Saving Face: Everything is Chemicals

I haven’t done as much scientific research for this project as I would have for an essay at school, mostly because the novelty that I never have to write an essay again still hasn’t worn off. But there has been one piece of information that didn’t need any research:

Tim is right. Everything is chemicals. I can actually scientifically back this up; a medical school friend said the exact same thing without any mention of Minchin. Chemicals are everywhere. They make up everything, including all make up. (Want to make an MCR joke? Me too. All romance is technically chemical. Ahhh.) So if it’s quite obvious that everything’s chemical, why has there been a recent movement toward ‘all natural’, ‘organic’, ‘toxin-free’, ‘green’ cosmetics and skin care produce?

Well, because some companies are literally full of shit, and put toxins or carcinogens in their products. Beauty Lies Truth, a US site aiming to educate women about America’s awful cosmetics regulations, explains the crap ingredients pretty well. The EU has done the smart thing and banned over 1000 ingredients that are unsafe to use as cosmetics, and has made a handy list to take to the supermarket to check. But for consumers in the States, ‘chemical-free’ or ‘all-natural’ has become synonymous with ‘won’t make your babies grow a third eye’, so has naturally – hardihar – evolved into a turn of phrase.

The funny thing is, the cosmetics industry has existed as long as civilization. Wikipedia is for once quite helpful (and its sources are sound) for info about where different products originated. It wasn’t until people started to combine scientific advances with business acumen (aka marketing) that unsafe crap got into our products, and because we’re lazy and uninformed, it’s been an uphill struggle to educate the masses about safe chemical products.

So what are safe products?

For those of us protected by EU law, we can purchase cosmetics and skin care from the shops without too much hassle (take that, Eurosceptics who like beauty products). For those of us who want to know exactly what’s going on our faces, or who risk potential illness by buying branded products, there is a lot of information out there to help… there might be a bit too much, so don’t forget to apply a large helping of salt to everything you hear. But as a general rule of thumb, I have found the following helpful:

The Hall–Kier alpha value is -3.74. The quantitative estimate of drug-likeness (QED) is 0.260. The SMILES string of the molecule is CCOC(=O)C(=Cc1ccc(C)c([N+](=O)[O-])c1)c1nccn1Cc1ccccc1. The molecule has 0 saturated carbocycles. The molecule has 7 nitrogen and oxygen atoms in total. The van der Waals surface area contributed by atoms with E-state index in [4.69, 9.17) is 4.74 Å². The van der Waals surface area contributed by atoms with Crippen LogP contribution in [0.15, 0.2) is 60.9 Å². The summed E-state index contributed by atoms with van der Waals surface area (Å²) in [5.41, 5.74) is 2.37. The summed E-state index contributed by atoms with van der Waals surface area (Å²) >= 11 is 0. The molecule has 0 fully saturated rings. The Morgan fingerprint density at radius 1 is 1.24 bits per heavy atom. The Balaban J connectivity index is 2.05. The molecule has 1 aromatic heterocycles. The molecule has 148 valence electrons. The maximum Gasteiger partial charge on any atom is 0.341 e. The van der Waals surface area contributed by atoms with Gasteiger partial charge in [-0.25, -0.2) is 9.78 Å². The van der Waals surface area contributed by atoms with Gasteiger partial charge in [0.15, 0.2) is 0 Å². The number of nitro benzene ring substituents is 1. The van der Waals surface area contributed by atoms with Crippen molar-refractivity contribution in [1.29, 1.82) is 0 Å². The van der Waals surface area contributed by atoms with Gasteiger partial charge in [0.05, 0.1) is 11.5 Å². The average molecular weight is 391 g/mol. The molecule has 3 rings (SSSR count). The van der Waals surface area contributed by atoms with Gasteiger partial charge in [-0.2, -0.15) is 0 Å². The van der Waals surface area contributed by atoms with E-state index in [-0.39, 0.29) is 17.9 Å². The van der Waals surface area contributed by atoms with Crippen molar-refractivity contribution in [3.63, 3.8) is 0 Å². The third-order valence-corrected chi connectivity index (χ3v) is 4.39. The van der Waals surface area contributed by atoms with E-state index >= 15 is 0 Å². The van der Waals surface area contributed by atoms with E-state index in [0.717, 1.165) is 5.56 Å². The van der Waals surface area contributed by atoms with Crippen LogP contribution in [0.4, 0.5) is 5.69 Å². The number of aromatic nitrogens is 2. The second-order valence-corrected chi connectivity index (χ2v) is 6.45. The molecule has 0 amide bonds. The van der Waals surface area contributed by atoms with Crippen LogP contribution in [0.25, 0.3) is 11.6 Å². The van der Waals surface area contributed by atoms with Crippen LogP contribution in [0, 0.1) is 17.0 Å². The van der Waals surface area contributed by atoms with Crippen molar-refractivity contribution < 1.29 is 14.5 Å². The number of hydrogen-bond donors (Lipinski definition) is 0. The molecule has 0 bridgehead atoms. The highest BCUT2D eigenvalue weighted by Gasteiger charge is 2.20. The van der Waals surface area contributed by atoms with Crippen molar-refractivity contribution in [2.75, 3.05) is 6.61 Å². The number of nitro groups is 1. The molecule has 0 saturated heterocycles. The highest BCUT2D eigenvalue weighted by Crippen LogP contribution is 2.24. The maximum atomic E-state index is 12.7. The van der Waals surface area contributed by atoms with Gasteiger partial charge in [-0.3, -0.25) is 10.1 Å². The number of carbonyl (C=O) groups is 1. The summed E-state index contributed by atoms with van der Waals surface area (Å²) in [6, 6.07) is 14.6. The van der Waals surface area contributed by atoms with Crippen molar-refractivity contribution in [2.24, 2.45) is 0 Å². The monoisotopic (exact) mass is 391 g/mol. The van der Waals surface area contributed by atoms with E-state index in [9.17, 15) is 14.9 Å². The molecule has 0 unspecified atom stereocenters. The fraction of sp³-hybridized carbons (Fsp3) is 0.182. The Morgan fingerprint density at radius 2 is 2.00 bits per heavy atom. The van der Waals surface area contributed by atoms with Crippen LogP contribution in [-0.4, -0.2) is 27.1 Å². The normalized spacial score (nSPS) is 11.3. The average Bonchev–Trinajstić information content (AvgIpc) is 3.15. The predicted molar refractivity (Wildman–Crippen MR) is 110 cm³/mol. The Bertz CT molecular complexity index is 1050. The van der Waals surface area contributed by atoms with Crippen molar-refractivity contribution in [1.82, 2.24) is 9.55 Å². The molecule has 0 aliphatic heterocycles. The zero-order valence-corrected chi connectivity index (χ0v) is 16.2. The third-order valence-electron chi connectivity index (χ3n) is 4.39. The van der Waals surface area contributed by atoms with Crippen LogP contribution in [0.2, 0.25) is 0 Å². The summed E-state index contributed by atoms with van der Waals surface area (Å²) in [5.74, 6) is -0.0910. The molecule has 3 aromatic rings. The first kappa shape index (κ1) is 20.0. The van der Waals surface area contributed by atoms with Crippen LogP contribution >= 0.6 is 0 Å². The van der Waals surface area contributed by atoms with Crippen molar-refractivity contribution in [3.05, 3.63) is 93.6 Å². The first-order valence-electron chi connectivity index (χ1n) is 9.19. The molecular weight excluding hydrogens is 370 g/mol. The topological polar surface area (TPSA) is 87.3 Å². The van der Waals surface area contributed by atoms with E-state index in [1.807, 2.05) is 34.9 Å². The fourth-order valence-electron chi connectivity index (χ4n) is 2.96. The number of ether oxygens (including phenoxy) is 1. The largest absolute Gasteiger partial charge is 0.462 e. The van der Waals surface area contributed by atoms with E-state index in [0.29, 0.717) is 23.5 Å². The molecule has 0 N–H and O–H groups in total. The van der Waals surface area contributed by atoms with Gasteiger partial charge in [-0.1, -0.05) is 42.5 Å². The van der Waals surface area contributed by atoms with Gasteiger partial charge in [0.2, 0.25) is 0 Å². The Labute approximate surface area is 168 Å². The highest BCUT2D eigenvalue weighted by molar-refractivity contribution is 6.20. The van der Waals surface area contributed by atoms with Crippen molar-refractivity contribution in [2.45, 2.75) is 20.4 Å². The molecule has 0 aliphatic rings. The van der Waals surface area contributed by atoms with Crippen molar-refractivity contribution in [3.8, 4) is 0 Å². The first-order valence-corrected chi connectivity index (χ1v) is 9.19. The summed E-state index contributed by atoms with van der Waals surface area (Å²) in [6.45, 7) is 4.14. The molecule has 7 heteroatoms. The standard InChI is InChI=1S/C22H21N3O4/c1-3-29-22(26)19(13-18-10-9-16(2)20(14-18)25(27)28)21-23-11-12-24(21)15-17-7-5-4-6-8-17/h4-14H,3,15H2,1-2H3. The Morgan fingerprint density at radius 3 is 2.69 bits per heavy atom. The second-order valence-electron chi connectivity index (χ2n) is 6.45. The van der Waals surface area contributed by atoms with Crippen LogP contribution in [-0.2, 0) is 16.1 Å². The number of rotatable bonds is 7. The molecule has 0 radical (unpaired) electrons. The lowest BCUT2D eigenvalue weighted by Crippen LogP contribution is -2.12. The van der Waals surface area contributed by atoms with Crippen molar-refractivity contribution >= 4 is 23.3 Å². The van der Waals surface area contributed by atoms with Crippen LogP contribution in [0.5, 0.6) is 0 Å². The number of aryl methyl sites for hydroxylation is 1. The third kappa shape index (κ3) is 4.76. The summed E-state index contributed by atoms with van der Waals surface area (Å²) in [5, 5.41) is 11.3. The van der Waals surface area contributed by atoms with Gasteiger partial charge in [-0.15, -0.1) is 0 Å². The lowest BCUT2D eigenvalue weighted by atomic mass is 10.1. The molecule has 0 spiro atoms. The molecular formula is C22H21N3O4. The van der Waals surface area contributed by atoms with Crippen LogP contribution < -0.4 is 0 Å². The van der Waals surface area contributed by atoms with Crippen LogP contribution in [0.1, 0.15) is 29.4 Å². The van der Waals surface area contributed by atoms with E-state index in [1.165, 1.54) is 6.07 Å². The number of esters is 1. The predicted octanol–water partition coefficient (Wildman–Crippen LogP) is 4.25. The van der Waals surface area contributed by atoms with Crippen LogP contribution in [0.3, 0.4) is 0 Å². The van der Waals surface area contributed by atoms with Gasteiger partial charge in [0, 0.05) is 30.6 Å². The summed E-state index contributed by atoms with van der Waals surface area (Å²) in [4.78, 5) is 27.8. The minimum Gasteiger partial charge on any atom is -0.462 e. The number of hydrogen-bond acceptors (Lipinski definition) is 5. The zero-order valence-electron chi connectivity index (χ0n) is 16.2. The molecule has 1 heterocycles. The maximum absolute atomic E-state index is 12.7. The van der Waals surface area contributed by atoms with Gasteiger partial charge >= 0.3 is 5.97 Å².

• Books. Not hippie ones where the author wants you to sign up for a spiritual cleanse costing £3000, but regular books. Go to your library, have a look at the beauty/cosmetics/science sections and steer clear of anything that looks self-published.
  • Blogs. Deliciously Ella, the food blogger, has a great section on lifestyle, and knows a thing or two about transforming food products into beauty products. Bloggers and YouTubers are good resources once you’ve established which ones actually know what they’re on about. Some are kind of insane, so if you find one recommending that you eschew toothpaste and vaccinations, go somewhere else. But you can find great people if you use…
  • Word of mouth. 90% of everything I use or consider using has been given or recommended to me by people I know. My MCRmy friends pointed me to a few decent places and I’m trying out a few things… give me heads up if you want me to Instagram my cleanser, yeah.

Everything is chemicals, but some are safer than others – and they are usually the ones that have stood the test of time. Want to get even more science-y? The Royal Society of Chemistry did a debate about cosmetics, and that’s probably as legit as you can get. Or it’s as legit as I’m going to get, anyway. Happy Tuesday!

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